About the Center for JustPeace in Asia
The Center for Justpeace in Asia (CJPA) traces its beginnings to a workshop organized in 2001 by Documentation for Action Groups in Asia (DAGA) and the Christian Conference of Asia (CCA), where participants discussed the need for a regional program to support and promote grassroots initiatives in peacemaking and conflict transformation. For a more complete background, read the DAGA report.
As the world moves deeper into the 21st century and the era of globalisation, peace emerging from social and structural justice (justpeace) seems distant and untouchable for a vast number of the world's inhabitants. Asia, too, has its share of old and new conflicts that just do not seem to go away. Ethnic conflicts rage on in Burma and Sri Lanka, religious conflicts continue in Philippines, Indonesia and India while border conflicts and cultural conflicts often dominate the evening news. What the evening news rarely says is that a large number of these conflicts are orchestrated by economic and/or political forces, often of an international and global nature, bent on claiming control over limited natural and human resources. Rather than helping solve these conflicts the globalisation process seems to be actually fuelling them.
Increased awareness of these conflicts has also sparked a growing interest in the fields of conflict transformation and peacemaking, especially in the countries of the north. A growing number of American universities are offering both undergraduate and graduate courses in conflict transformation and peace making. Skilled practitioners from North America and Europe travel globally to help groups in conflict learn the skills necessary to bring about peaceful solutions to conflicts. While all of these activities are built on good intentions, there is an emerging feeling among community workers in Asia that the models being imported from the north may not be designed to help identify the history and culture of these conflicts and thus they can not lead toward true justpeace. The feeling among a growing number of Asian activists is that many, if not most, of the conflicts in Asia grow out of structural injustices. Many of these structures have been imposed on Asia by local power elite forces and by nations that hold global economic and political advantage. Any model of conflict transformation and peacemaking that helps protect this status quo can not usher in a peace based on true justice because justpeace requires transformation at the root of the local and global structures that create and fuel these conflicts.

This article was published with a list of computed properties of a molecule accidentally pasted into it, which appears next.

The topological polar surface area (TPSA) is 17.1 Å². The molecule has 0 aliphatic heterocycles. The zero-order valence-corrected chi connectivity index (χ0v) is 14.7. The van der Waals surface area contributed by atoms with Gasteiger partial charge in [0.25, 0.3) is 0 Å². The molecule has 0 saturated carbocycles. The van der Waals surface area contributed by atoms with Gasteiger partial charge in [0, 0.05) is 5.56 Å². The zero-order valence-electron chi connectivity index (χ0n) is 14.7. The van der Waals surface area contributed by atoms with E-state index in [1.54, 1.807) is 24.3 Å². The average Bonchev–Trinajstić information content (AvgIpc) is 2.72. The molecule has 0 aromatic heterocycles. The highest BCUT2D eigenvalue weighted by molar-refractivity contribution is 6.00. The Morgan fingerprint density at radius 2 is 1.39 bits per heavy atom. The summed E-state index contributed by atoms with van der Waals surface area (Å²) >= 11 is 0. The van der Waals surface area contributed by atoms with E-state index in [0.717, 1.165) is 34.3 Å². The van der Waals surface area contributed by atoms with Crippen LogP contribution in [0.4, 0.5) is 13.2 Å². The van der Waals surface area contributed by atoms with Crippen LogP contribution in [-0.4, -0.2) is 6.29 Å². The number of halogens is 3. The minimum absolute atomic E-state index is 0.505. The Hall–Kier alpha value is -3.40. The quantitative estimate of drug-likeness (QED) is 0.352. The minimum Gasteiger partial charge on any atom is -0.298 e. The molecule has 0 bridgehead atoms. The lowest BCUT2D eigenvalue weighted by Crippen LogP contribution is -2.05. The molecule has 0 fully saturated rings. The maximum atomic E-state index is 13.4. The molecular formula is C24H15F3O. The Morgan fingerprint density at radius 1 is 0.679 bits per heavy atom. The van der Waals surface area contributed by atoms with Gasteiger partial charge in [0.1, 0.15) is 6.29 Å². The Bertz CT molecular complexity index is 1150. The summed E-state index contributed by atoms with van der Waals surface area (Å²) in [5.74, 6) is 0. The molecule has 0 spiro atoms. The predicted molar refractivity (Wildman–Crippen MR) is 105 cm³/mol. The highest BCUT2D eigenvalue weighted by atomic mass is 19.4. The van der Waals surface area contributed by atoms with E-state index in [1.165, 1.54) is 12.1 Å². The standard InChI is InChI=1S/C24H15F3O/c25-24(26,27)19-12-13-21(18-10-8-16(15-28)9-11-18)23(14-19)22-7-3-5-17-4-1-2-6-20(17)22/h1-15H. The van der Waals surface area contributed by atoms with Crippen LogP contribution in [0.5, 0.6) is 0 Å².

We in Asia can learn much from the research and experience of the conflict transformation and peacemaking movement in the north. However, Asia also has a rich and very long history of living in community, solving conflicts and building justice. Traditional models of conflict transformation and peacemaking have been very effectively practiced at the village and community levels throughout Asia, and even though little has been written about these models, they have proven their worth through their own histories. Great harm will be done if these traditional models are ignored and replaced with models from the north that may not only be culturally insensitive, but which may completely ignore the root causes of the conflicts, allowing them to continue to exist like a cancer hidden under the skin.
The purpose of this project is to connect grassroots peace activists from around Asia to enable a process of discussing, documenting and building the indigenous experiences of local grassroots communities and to seek ways to make use of this accumulated wisdom and experience to develop more effective and appropriate models for conflict transformation and peacemaking at the national and global levels. This project is part of DAGA's plan to design an on-going program that can support the World Council of Church's (WCC) Decade of Overcoming Violence (DOV).
The CJPA also hopes to be a link between justpeace movements in Asia and those in Africa, Europe and North/South America in order to strengthen the global justpeace movement.